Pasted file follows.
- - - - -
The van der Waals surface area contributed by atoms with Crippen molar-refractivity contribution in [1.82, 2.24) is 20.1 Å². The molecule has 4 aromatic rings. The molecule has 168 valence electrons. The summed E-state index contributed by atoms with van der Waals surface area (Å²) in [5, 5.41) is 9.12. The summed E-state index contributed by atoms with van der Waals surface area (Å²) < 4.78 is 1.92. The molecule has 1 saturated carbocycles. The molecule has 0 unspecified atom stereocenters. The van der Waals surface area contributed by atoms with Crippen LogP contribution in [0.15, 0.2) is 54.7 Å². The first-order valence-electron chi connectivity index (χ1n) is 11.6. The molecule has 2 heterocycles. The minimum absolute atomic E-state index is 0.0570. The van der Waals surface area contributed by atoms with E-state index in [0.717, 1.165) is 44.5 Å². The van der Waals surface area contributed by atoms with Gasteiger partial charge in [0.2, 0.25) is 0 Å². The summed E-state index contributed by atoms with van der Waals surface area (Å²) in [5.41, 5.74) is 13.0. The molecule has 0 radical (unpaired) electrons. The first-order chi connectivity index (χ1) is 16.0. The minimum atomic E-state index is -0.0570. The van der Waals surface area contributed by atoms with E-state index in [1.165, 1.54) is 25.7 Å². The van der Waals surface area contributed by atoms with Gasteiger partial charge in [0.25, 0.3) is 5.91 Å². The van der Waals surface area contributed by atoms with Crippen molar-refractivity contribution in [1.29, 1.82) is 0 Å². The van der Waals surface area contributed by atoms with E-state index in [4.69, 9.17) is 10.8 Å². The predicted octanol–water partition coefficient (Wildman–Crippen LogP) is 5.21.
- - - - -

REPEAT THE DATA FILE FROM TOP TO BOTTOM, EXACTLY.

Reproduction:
The van der Waals surface area contributed by atoms with Crippen molar-refractivity contribution in [1.82, 2.24) is 20.1 Å². The molecule has 4 aromatic rings. The molecule has 168 valence electrons. The summed E-state index contributed by atoms with van der Waals surface area (Å²) in [5, 5.41) is 9.12. The summed E-state index contributed by atoms with van der Waals surface area (Å²) < 4.78 is 1.92. The molecule has 1 saturated carbocycles. The molecule has 0 unspecified atom stereocenters. The van der Waals surface area contributed by atoms with Crippen LogP contribution in [0.15, 0.2) is 54.7 Å². The first-order valence-electron chi connectivity index (χ1n) is 11.6. The molecule has 2 heterocycles. The minimum absolute atomic E-state index is 0.0570. The van der Waals surface area contributed by atoms with E-state index in [0.717, 1.165) is 44.5 Å². The van der Waals surface area contributed by atoms with Gasteiger partial charge in [0.2, 0.25) is 0 Å². The summed E-state index contributed by atoms with van der Waals surface area (Å²) in [5.41, 5.74) is 13.0. The molecule has 0 radical (unpaired) electrons. The first-order chi connectivity index (χ1) is 16.0. The minimum atomic E-state index is -0.0570. The van der Waals surface area contributed by atoms with E-state index in [1.165, 1.54) is 25.7 Å². The van der Waals surface area contributed by atoms with Gasteiger partial charge in [0.25, 0.3) is 5.91 Å². The van der Waals surface area contributed by atoms with Crippen molar-refractivity contribution in [1.29, 1.82) is 0 Å². The van der Waals surface area contributed by atoms with E-state index in [4.69, 9.17) is 10.8 Å². The predicted octanol–water partition coefficient (Wildman–Crippen LogP) is 5.21.